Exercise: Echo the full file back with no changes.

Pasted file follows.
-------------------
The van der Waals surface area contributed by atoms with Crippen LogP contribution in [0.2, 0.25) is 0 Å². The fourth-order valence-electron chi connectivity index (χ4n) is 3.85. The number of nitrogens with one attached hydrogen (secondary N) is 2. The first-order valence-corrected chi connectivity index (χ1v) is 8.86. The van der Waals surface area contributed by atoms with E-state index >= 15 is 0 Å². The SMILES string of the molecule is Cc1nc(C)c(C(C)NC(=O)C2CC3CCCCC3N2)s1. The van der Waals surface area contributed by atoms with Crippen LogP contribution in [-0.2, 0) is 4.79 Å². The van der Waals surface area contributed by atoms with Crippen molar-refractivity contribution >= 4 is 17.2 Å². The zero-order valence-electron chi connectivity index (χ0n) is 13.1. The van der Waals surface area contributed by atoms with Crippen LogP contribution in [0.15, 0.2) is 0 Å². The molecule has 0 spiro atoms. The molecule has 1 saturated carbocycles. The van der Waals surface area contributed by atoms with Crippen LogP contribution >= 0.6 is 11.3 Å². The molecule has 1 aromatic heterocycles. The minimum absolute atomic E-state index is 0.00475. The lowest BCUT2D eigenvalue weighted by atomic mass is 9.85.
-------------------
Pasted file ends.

The van der Waals surface area contributed by atoms with Crippen LogP contribution in [0.2, 0.25) is 0 Å². The fourth-order valence-electron chi connectivity index (χ4n) is 3.85. The number of nitrogens with one attached hydrogen (secondary N) is 2. The first-order valence-corrected chi connectivity index (χ1v) is 8.86. The van der Waals surface area contributed by atoms with E-state index >= 15 is 0 Å². The SMILES string of the molecule is Cc1nc(C)c(C(C)NC(=O)C2CC3CCCCC3N2)s1. The van der Waals surface area contributed by atoms with Crippen LogP contribution in [-0.2, 0) is 4.79 Å². The van der Waals surface area contributed by atoms with Crippen molar-refractivity contribution >= 4 is 17.2 Å². The zero-order valence-electron chi connectivity index (χ0n) is 13.1. The van der Waals surface area contributed by atoms with Crippen LogP contribution in [0.15, 0.2) is 0 Å². The molecule has 0 spiro atoms. The molecule has 1 saturated carbocycles. The van der Waals surface area contributed by atoms with Crippen LogP contribution >= 0.6 is 11.3 Å². The molecule has 1 aromatic heterocycles. The minimum absolute atomic E-state index is 0.00475. The lowest BCUT2D eigenvalue weighted by atomic mass is 9.85.